Family + Friends How To Be A Good Friend

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A good friendship can have incredible benefits on mental and physical health throughout your life. It can influence everything from your weight to your self-confidence, and even your ability to cope with trauma. But as busy adults, it can feel challenging to maintain solid friendships or even be a good friend.

Adulthood presents a unique set of friendship challenges that we don’t have while we’re in school. “When we’re in school, there’s almost a built-in source of friends,” Dr. Jessy Warner-Cohen, PhD, a clinical psychologist tells Woman’s Day. “The first challenge we face is leaving school, whether that’s high school, college, or grad school. You go from having a unified group of people who all have shared goals, to not having that system in place.”

And to add to the pressure, research shows that we lose friends as we age. “The average person hasn’t made a single new friend in the last five years,” psychologist Dr. Marisa G. Franco, PhD, tells Woman’s Day. “The positive side of this is that as we age, people become happier in the friendships they do maintain. There’s a pruning process where people get rid of those that they’re ambivalent about.”

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As with any relationship, communication is key in cultivating a good friendship.

Tom Werner

Here are five ways to foster the friendships that truly matter to you.

Focus on communication.

“Just like in a romantic relationship, you need to make sure you talk and compromise,” Warner-Cohen says. “You shouldn’t just tell someone, ‘I’m canceling on dinner you,’ without explaining that you’re doing it because of a work deadline. It makes a big difference. People hold friends responsible for their actions. Make sure you’re giving people the information they need to make their choices and react appropriately.”

In other words, don’t assume your friends can read your mind. Explain what’s going on so they can understand what’s happening in your life.

Emphasize kindness over charisma.

Being kind and showing positive emotions to others is what helps create new friendships, and maintain old ones.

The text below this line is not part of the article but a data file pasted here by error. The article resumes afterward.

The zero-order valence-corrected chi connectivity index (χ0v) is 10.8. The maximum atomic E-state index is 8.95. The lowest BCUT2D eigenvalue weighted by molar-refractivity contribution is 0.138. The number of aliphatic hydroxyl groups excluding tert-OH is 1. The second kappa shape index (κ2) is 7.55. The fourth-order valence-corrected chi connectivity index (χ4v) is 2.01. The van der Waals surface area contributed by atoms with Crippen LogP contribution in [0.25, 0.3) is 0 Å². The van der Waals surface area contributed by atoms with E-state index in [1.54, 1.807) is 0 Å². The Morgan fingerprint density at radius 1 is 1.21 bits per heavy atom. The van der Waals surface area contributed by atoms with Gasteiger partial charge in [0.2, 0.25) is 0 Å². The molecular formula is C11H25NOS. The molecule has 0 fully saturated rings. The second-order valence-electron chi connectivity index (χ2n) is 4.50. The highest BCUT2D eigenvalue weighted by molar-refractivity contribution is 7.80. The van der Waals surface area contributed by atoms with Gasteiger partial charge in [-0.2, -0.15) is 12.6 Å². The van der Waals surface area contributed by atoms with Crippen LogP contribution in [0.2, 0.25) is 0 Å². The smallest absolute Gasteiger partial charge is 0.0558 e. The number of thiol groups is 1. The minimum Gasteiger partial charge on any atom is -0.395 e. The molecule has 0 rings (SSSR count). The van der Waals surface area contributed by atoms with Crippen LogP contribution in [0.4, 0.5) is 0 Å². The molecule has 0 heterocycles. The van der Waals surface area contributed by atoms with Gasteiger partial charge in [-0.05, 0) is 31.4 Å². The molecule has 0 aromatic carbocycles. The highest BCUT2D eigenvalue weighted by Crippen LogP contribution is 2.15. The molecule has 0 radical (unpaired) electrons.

“There’s a theory in psychology called the reciprocity of liking effect,” Franco explains. “Basically, it says that the secret to being likeable is liking other people. People think that being charismatic or intelligent will get people to like them. But it’s actually way more about how you treat them. Qualities like kindness, empathy, and loyalty, and how you show up for people, is what really counts.”

Show up at difficult times.

Real friends are present, even during challenging situations.

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It’s not just telling someone that “things will get better.”

Juanmonino

“Oftentimes as friends, we don’t like to see people we care about in distress. But hard times happen to everyone,” Warner-Cohen says. “Recognizing that sometimes someone just wants you to be with them, and understanding the difficulty of the situation can really go a long way. It’s not just telling someone that ‘things will get better.’ It’s really showing up for them, letting them know that you hear what they’re saying and that you’re truly here for them.”

Be vulnerable.

Although it may seem uncomfortable at first, showing vulnerability and asking for help when you need it can help strengthen your friendships.

“Vulnerability is what makes our relationships stronger and deeper,” Franco syas. “It can feel very hard as a friend to reach out when you need something. People think, ‘I don’t want to burden anyone.’ But asking for support makes friendships closer. It’s a myth that only desperate people ask you for things. In fact, the research finds that people with high self-worth ask for support more than those with low self-worth.”

Offer specific support.

If you notice that a friend is going through a hard time, don’t just offer them general or vague help. “Make sure to offer specific support. Don’t say, ‘hey, can I help you?’,” Franco says. “Instead, give a clear offer, like ‘Can I take over the grocery shopping? Can I pick you up some ramen since you’re sick?’ It’s very hard for people to ask for support. You want to make it as easy as possible for them to accept your help if they want it.”

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Making friends is easier as a kid. As an adult, you have to make more of an effort.

Tom Werner

New friendships won’t happen without some effort on your part. Warner-Cohen says that a big myth is that friendships happen organically.

“People think they don’t need to initiate or try,” she says. “It happened as kids, so why do they need to make an effort now? The fact is that friendships don’t happen automatically as an adult. You really need to take initiative and put yourself out there.”

By being open and vulnerable, and making friendships a priority, you’ll be able to create and nurture lasting relationships throughout your lifespan.

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